This offers an interesting place for Trudeau and Trump to align, especially because […] Trump has long been a supporter of an end to the drug wars.

– David Woolley

Allie, Colin and David talk about the Special Committee on Electoral Reform, Trudeau’s comments on negotiating NAFTA with Trump, and the opioid crisis in Canada.

 

Special Committee on Electoral Reform: No Traction

The Special Committee isn’t inspiring a lot of confidence recently. After conducting consultations with Canadians across the country, the Committee is maintaining that there is no consensus amongst the general population on a preferred electoral system. Word on the street begs to differ – apparently, Canadians are in favour of proportional representation. On top of this, the Liberals have indicated their preference for a ranked ballot system before. So naturally, people and politicians are assuming the Committee is obfuscating the consultation results so that they can push their own agenda.

The Conservatives have stated from the get-go that they think the whole thing should be put to a referendum – however, in the past these have always resulted in no change. Since the Liberals have promised that 2015 was Canada’s last first-past-the-post election, they don’t want to go the referendum route. Earlier in the year the NDP wasn’t sold on the idea either, but this week NDP Nathan Cullen, a member of the Committee, said that he agreed on the need for a referendum. Basically, all signs are suggesting that the promise of electoral change may not be one that the Liberals can pull off.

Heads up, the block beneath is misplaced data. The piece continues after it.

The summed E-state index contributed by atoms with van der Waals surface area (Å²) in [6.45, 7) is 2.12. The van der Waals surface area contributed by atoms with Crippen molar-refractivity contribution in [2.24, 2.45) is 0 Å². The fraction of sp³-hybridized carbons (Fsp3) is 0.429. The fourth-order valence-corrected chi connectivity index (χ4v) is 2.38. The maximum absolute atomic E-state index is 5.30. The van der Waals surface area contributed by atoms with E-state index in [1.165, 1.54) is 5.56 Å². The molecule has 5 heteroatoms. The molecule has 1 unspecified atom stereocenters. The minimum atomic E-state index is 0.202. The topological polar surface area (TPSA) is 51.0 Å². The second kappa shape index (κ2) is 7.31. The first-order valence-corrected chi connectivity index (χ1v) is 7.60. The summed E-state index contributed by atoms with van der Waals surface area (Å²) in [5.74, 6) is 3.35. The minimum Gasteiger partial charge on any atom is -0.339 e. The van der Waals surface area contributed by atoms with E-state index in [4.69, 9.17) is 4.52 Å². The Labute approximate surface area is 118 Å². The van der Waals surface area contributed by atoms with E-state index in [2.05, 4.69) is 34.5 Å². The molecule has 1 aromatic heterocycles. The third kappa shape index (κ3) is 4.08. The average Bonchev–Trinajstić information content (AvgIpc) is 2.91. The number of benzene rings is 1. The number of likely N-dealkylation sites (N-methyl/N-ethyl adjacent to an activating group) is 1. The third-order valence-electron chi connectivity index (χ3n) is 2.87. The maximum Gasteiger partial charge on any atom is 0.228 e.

Trump, Trudeau and NAFTA: Traction

This week Trudeau commented that he would be ‘happy’ to talk with Trump about NAFTA. Trump has been vocal on his desire to renegotiate – or even completely abandon – the agreement. NAFTA has been around for 22 years, so a renegotiation could be a big change for Canada, and both the NDP and Conservatives felt Trudeau seemed eager to open these talks.

So far, Trump hasn’t mentioned NAFTA in his 100-day plan for when he takes office, but he did mention the Trans-Pacific Partnership Agreement. The President-elect has stated that he will quit the TPP, which will essentially quit the TPP for everyone – the agreement needs the US to ratify it for it to move forward.

 

Opioid Crisis: The Most Traction

Over the past year, opioid-related deaths have continued to climb, and now the medical community is urging the federal government to declare a national public health emergency. Doing so would empower chief medical officers and move the issue out of the political sphere. This week Federal Health Minister Jane Philpott and Ontario Health Minister Dr. Eric Hoskins held an Opioid Conference and Summit in Ottawa to discuss the crisis and determine the best strategy for moving forward. Philpott has stated that she is open to declaring it a health emergency if it is appropriate and helpful for addressing the crisis.

 

 

Top 3 Links Shared Online

  1. Calgary drug lab with capacity to produce 263k fentanyl pills shut down by police
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  3. Liberals Are Misleading Canadians on Electoral Reform